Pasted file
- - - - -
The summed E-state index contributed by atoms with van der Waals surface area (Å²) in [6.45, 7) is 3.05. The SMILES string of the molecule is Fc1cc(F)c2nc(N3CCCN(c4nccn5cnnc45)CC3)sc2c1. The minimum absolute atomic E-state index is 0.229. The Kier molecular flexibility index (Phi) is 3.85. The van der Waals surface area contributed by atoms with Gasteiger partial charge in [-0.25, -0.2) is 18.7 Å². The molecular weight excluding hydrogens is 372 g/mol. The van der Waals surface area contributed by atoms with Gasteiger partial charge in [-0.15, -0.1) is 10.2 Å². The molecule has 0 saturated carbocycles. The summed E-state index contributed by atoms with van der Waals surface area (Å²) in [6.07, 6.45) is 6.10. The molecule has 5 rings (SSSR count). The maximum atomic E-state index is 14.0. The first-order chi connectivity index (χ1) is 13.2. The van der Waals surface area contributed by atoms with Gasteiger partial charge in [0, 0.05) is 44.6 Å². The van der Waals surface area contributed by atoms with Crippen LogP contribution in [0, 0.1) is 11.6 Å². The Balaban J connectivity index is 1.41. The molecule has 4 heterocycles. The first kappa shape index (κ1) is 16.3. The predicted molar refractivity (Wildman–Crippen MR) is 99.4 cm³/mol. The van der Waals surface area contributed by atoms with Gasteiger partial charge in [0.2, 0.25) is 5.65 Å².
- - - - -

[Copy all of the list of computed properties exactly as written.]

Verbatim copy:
The summed E-state index contributed by atoms with van der Waals surface area (Å²) in [6.45, 7) is 3.05. The SMILES string of the molecule is Fc1cc(F)c2nc(N3CCCN(c4nccn5cnnc45)CC3)sc2c1. The minimum absolute atomic E-state index is 0.229. The Kier molecular flexibility index (Phi) is 3.85. The van der Waals surface area contributed by atoms with Gasteiger partial charge in [-0.25, -0.2) is 18.7 Å². The molecular weight excluding hydrogens is 372 g/mol. The van der Waals surface area contributed by atoms with Gasteiger partial charge in [-0.15, -0.1) is 10.2 Å². The molecule has 0 saturated carbocycles. The summed E-state index contributed by atoms with van der Waals surface area (Å²) in [6.07, 6.45) is 6.10. The molecule has 5 rings (SSSR count). The maximum atomic E-state index is 14.0. The first-order chi connectivity index (χ1) is 13.2. The van der Waals surface area contributed by atoms with Gasteiger partial charge in [0, 0.05) is 44.6 Å². The van der Waals surface area contributed by atoms with Crippen LogP contribution in [0, 0.1) is 11.6 Å². The Balaban J connectivity index is 1.41. The molecule has 4 heterocycles. The first kappa shape index (κ1) is 16.3. The predicted molar refractivity (Wildman–Crippen MR) is 99.4 cm³/mol. The van der Waals surface area contributed by atoms with Gasteiger partial charge in [0.2, 0.25) is 5.65 Å².